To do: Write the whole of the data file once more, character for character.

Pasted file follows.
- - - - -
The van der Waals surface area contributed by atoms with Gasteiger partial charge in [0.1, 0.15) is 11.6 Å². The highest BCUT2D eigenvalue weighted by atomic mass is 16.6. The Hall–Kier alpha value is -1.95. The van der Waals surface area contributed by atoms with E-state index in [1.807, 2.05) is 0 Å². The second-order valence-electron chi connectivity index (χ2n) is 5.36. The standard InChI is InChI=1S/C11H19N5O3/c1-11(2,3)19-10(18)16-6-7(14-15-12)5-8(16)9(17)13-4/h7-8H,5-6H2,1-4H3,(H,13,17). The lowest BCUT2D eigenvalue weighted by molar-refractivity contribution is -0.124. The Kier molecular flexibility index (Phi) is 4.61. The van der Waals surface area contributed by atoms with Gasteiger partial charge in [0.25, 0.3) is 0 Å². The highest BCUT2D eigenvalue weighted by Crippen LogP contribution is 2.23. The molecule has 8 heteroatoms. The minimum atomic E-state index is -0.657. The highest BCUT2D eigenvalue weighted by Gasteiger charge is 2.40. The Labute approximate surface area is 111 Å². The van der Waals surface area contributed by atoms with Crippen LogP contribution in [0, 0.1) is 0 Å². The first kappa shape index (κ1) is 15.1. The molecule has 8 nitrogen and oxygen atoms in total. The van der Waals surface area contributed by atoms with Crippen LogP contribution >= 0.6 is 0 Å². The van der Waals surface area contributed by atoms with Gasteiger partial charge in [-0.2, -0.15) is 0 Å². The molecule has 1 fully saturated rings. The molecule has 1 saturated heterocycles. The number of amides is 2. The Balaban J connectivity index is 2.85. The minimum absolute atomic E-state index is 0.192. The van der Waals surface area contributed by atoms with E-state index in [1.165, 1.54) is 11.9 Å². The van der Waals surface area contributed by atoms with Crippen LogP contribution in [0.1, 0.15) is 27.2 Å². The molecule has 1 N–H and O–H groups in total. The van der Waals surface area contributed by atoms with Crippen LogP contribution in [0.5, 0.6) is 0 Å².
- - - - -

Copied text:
The van der Waals surface area contributed by atoms with Gasteiger partial charge in [0.1, 0.15) is 11.6 Å². The highest BCUT2D eigenvalue weighted by atomic mass is 16.6. The Hall–Kier alpha value is -1.95. The van der Waals surface area contributed by atoms with E-state index in [1.807, 2.05) is 0 Å². The second-order valence-electron chi connectivity index (χ2n) is 5.36. The standard InChI is InChI=1S/C11H19N5O3/c1-11(2,3)19-10(18)16-6-7(14-15-12)5-8(16)9(17)13-4/h7-8H,5-6H2,1-4H3,(H,13,17). The lowest BCUT2D eigenvalue weighted by molar-refractivity contribution is -0.124. The Kier molecular flexibility index (Phi) is 4.61. The van der Waals surface area contributed by atoms with Gasteiger partial charge in [0.25, 0.3) is 0 Å². The highest BCUT2D eigenvalue weighted by Crippen LogP contribution is 2.23. The molecule has 8 heteroatoms. The minimum atomic E-state index is -0.657. The highest BCUT2D eigenvalue weighted by Gasteiger charge is 2.40. The Labute approximate surface area is 111 Å². The van der Waals surface area contributed by atoms with Crippen LogP contribution in [0, 0.1) is 0 Å². The first kappa shape index (κ1) is 15.1. The molecule has 8 nitrogen and oxygen atoms in total. The van der Waals surface area contributed by atoms with Crippen LogP contribution >= 0.6 is 0 Å². The van der Waals surface area contributed by atoms with Gasteiger partial charge in [-0.2, -0.15) is 0 Å². The molecule has 1 fully saturated rings. The molecule has 1 saturated heterocycles. The number of amides is 2. The Balaban J connectivity index is 2.85. The minimum absolute atomic E-state index is 0.192. The van der Waals surface area contributed by atoms with E-state index in [1.165, 1.54) is 11.9 Å². The van der Waals surface area contributed by atoms with Crippen LogP contribution in [0.1, 0.15) is 27.2 Å². The molecule has 1 N–H and O–H groups in total. The van der Waals surface area contributed by atoms with Crippen LogP contribution in [0.5, 0.6) is 0 Å².